it’s a problem still. So it’s like some OTHER problem basically. And
it’s a problem that will never be fixed unless you abandon the entire
concept of swiss with cut to top X.
A long time ago, I thought that should be abandoned for exactly that
reason, but actually now I support it. Positive of swiss: everyone gets
to play a lot. Humans like this. If you say “but they shouldn’t!”, that
doesn’t matter. In the real world we actually live in, it turns out that
humans really and truly do like being able to play a bunch of rounds
rather than waiting around for their turn in double elimination. But
swiss all the way is incredibly unhype. At the end of a tournament, you
want a semi-finals and finals and you want no other matches going so
everyone’s attention is watching the hype thing. So “everyone gets to
play early rounds” + “hype finals” is so good that imo it outweights the
negatives of “swiss, then cut to top 8.”
So anyway, this necessarily means that we WILL have the problem such
that a player who cannot win the tournament will occasionally fight
someone who can. In this situation we can ask this question: “Should we
make it a lot worse by allowing intentional draw, and giving points for
draw?” No, we shouldn’t do that. That doesn’t solve the issue about
lame-duck contestants, but what it does is create many cases throughout
the tournament where everyone has to compute tie breakers and see if a
draw will help both players or not. Then if it does, they either need to
intentional draw (unhype), or if that’s not allowed, try to rig their
game to be a draw. So instead of adding that entire layer of problems,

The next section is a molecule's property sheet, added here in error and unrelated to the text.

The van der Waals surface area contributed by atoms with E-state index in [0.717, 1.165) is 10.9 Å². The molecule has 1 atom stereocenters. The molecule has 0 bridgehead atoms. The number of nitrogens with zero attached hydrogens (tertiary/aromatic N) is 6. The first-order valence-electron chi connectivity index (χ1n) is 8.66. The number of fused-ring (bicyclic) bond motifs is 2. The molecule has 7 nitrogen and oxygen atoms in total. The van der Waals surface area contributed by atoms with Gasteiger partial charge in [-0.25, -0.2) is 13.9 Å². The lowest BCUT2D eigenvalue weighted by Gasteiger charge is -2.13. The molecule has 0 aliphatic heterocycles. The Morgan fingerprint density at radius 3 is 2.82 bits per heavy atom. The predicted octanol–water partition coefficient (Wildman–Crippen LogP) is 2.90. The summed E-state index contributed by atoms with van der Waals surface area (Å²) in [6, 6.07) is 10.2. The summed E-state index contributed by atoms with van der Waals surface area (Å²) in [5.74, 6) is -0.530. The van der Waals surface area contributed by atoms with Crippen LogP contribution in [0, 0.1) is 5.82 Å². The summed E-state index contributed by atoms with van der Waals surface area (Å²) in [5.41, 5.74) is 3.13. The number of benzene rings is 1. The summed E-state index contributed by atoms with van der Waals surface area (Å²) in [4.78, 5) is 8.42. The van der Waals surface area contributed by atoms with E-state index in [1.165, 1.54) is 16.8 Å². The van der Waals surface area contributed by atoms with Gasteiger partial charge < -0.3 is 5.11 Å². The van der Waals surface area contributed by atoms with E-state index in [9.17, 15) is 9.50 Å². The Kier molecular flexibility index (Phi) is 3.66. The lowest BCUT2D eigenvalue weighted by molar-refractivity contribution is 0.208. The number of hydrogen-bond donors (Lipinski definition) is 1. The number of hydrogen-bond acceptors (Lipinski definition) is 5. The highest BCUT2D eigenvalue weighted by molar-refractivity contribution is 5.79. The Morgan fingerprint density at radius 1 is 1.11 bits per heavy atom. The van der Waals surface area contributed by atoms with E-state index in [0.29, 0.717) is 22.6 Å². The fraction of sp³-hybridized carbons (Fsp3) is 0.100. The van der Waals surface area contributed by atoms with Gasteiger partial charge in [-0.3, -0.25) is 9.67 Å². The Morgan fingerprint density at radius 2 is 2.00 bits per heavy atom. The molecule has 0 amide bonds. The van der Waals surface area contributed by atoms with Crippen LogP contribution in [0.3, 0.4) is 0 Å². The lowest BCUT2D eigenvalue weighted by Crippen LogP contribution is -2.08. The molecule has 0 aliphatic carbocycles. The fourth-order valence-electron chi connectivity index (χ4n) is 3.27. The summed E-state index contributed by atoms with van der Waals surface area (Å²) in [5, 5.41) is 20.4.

we should not add it.[/quote]
Here’s a list, again, over the best tournament systems for deciding the worthiest winner, ranked from best to worst. Also included is the reason why they’re not practical:
Round robin - you play everybody. Takes too long to play
Knockout cup - to win, you have to be the only unbeaten player, and you will also have a “beatpath” vs all other contestants (that is, you beat somebody who beat them, or somebody who beat them and so on). We don’t want people eliminated after one round and out of the tournament.
Swiss. A perfect setup swiss (like 16 players, 4 rounds) is a Knockout cup where you get to keep playing for ranking after you’re eliminated from winning. Not used because we don’t want people to leave after they’ve lost once.
a) Extended swiss. Adding an extra round or two keeps you in with a chance longer - there’s no longer a mathematical certainty that somebody will be undefeated, so you’re not out after a single loss. Keeps everybody in it, but won’t have an exciting finals match that everybody can watch.
b) Swiss + cut. Here you’re not out until you’re mathematically eliminated from the cut, which is far harder than being eliminated from being undefeated. Has exciting finals, but devalues performance during the swiss rounds and takes extra time. If you think you can make the cut you need to have time to play, but may be eliminated anyway.
4a and 4b are the worst at finding the most deserving winner of the above. Prefer a cut if you want, but do it for the right reason - not because it’s more “fair”, but because it’s more exciting.
It’s weird how when you suggested graduated randomization for who makes the cut to reduce IDs, people foam at the mouth at that impact of luck, but when you point out that maybe you should go pure swiss because it has less luck, people call you a dream killer. (it might not be coming from the same contributors, I’m not paying super close attention)
I’d be pretty happy with an extra 1-2 rounds of Swiss and a cut to top 2. It’d be kind of nice to watch grand finals after my participation was over without having to watch the 8 seed get wrecked by the 1 seed to stay at the venue till that happens.
I’m bumping this thread because something has become pretty clear to me over the tournament season.
There have been numerous cases of players who do very well in the early rounds of Swiss - sometimes only 1-2 rounds - and tnen ID all the way into the cut. This can happen with a Bye particularly often, but sometimes you can just play 2/5 rounds of Swiss and ID all the way into the cut.